Flash and Bang: A Short Mystery Fiction Society Anthology by J. Alan Hartman (Editor)

FLASH
Flash and Bang: A Short Mystery Fiction Society Anthology by J. Alan Hartman (Editor)
Publisher: Untreed Reads
Genre: Suspense/Mystery, Contemporary, Historical
Length: Short Story (115 pages)
Rating: 4 Stars
Reviewed by Astilbe

Sometimes, crime occurs with the sound of a drip of poison, or the whispering whistle of a knife moving through the air. And, sometimes, it happens with a “flash and bang.”

The Short Mystery Fiction Society was formed in 1996 to promote the reading, writing and publication of short-form mystery and crime. This includes the yearly presentation of the Derringer Awards, which celebrate excellence in the writing of stories of up to 20,000 words in length.

With over 1,600 members worldwide, SMFS represents a unique pool of authors. Now, the Short Mystery Fiction Society is pleased to present all-new stories for its first-ever anthology of stories in the short form—Flash and Bang.

From Vikings to ancient Chinese judges, diners to pawn shops, and a variety of gumshoes and amateur sleuths, Flash and Bang not only represents a wide variety of tales, but also serves as a showcase for a sampling of the incredible talent in the SMFS ranks.

Within these pages are contributions from Herschel Cozine, Bobbi A. Chukran, Su Kopil, P.A. De Voe, Laurie Stevens, Tim Wohlforth, Suzanne Berube Rorhus, Sandra Murphy, Julie Tollefson, O’Neil De Noux, John M. Floyd, JoAnne Lucas, Andrew MacRae, Judy Penz Sheluk, Albert Tucher, Earl Staggs, Barb Goffman, BV Lawson and Walter Soethoudt.

Almost everyone has at least one secret they hope will never be revealed. For most of us, though, these secrets aren’t as dangerous as the ones found in this collection.

By far my favorite entry was “The Bag Lady.” The narrator was a successful businessperson who strikes up a conversation with a homeless woman on a train ride. The beginnings of a friendship blossoms between these two women at the same time that the businessperson tries to figure out what lead the bag lady to end up in such a precarious position in life. I was completely enthralled by the clues her unlikely seat mate revealed as the journey progressed. There were a few of them that I didn’t recognize at all until after the final scene ended. This could have easily been expanded into a full-length novel, although it was perfectly satisfying as it was written.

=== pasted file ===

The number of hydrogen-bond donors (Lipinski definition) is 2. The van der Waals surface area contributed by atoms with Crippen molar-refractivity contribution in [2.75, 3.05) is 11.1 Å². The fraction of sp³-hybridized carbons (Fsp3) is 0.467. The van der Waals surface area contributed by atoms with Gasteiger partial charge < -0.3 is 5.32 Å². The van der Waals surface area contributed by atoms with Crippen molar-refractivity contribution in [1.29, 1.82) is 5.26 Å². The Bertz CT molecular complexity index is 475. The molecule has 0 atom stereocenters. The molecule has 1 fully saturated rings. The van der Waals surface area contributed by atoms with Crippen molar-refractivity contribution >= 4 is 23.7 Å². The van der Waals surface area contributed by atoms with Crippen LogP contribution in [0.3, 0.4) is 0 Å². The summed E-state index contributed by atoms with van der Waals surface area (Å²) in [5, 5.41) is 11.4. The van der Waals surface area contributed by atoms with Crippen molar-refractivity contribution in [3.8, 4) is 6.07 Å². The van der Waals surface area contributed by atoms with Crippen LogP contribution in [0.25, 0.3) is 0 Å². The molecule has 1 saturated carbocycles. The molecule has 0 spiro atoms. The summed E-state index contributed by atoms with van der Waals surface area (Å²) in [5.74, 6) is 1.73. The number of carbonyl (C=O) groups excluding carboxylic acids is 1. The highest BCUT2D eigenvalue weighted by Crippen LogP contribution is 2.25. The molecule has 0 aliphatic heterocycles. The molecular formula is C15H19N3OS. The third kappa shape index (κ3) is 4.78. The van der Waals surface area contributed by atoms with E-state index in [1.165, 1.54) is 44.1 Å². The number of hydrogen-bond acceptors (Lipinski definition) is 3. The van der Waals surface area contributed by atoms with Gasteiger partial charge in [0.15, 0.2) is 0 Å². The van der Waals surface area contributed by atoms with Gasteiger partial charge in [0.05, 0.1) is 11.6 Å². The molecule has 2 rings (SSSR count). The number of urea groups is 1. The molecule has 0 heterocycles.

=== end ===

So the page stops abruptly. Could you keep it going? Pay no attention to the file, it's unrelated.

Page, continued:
I loved almost every single tale that Mr. Hartman compiled here. There were only a handful of exceptions to this, and even in these cases I still found something to like in the ones that didn’t fully capture my attention. Most of these stories were incredibly short. A few were only a page or two long. While this format worked well for the majority of them, ““Fireworks (from Judge Lu’s Ming Dynasty Case Files)” would have benefitted from a much longer format. It involved a death that occurred at the same time that a large group of fireworks were being set off. There were so many characters milling around, though, that I had a hard time keeping them all straight while also trying to figure out how the victim died and who, if anyone, might be responsible for his death.

In “Fractured Memories,” Keith woke up the morning after a wild Fourth of July party to discover something horrible had happened the night before. From his disorientation in the beginning to his reactions to the stunning conclusion, I felt like I was walking alongside this character every step of the way. The clues were revealed steadily enough to keep me revising my theories about what must have really happened after he went to sleep. I was so interested in what the solution would be that I couldn’t stop reading this one.

Flash and Bang: A Short Mystery Fiction Society Anthology was a lot of fun to read. I’d recommend to anyone who likes very short mysteries.

Comments

  1. Thanks for the great review! Glad you like mini-mysteries:)

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